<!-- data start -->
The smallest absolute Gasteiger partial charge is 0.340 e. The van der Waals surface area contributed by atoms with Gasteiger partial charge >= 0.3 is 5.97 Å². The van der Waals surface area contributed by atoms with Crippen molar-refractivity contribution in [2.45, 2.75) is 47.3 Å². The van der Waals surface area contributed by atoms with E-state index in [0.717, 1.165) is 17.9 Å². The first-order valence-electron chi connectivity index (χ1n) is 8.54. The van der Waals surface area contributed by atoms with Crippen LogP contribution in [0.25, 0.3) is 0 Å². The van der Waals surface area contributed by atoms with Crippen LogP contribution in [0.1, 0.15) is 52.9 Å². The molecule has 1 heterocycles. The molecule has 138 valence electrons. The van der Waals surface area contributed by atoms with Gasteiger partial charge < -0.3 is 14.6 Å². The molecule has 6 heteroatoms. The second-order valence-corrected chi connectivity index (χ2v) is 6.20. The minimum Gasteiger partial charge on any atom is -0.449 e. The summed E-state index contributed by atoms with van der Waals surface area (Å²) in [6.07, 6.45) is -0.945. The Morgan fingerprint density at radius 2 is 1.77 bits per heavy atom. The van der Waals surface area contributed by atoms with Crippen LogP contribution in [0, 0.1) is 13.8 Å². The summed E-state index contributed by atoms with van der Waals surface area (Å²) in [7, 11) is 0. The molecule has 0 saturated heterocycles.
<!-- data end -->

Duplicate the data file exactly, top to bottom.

The smallest absolute Gasteiger partial charge is 0.340 e. The van der Waals surface area contributed by atoms with Gasteiger partial charge >= 0.3 is 5.97 Å². The van der Waals surface area contributed by atoms with Crippen molar-refractivity contribution in [2.45, 2.75) is 47.3 Å². The van der Waals surface area contributed by atoms with E-state index in [0.717, 1.165) is 17.9 Å². The first-order valence-electron chi connectivity index (χ1n) is 8.54. The van der Waals surface area contributed by atoms with Crippen LogP contribution in [0.25, 0.3) is 0 Å². The van der Waals surface area contributed by atoms with Crippen LogP contribution in [0.1, 0.15) is 52.9 Å². The molecule has 1 heterocycles. The molecule has 138 valence electrons. The van der Waals surface area contributed by atoms with Gasteiger partial charge < -0.3 is 14.6 Å². The molecule has 6 heteroatoms. The second-order valence-corrected chi connectivity index (χ2v) is 6.20. The minimum Gasteiger partial charge on any atom is -0.449 e. The summed E-state index contributed by atoms with van der Waals surface area (Å²) in [6.07, 6.45) is -0.945. The Morgan fingerprint density at radius 2 is 1.77 bits per heavy atom. The van der Waals surface area contributed by atoms with Crippen LogP contribution in [0, 0.1) is 13.8 Å². The summed E-state index contributed by atoms with van der Waals surface area (Å²) in [7, 11) is 0. The molecule has 0 saturated heterocycles.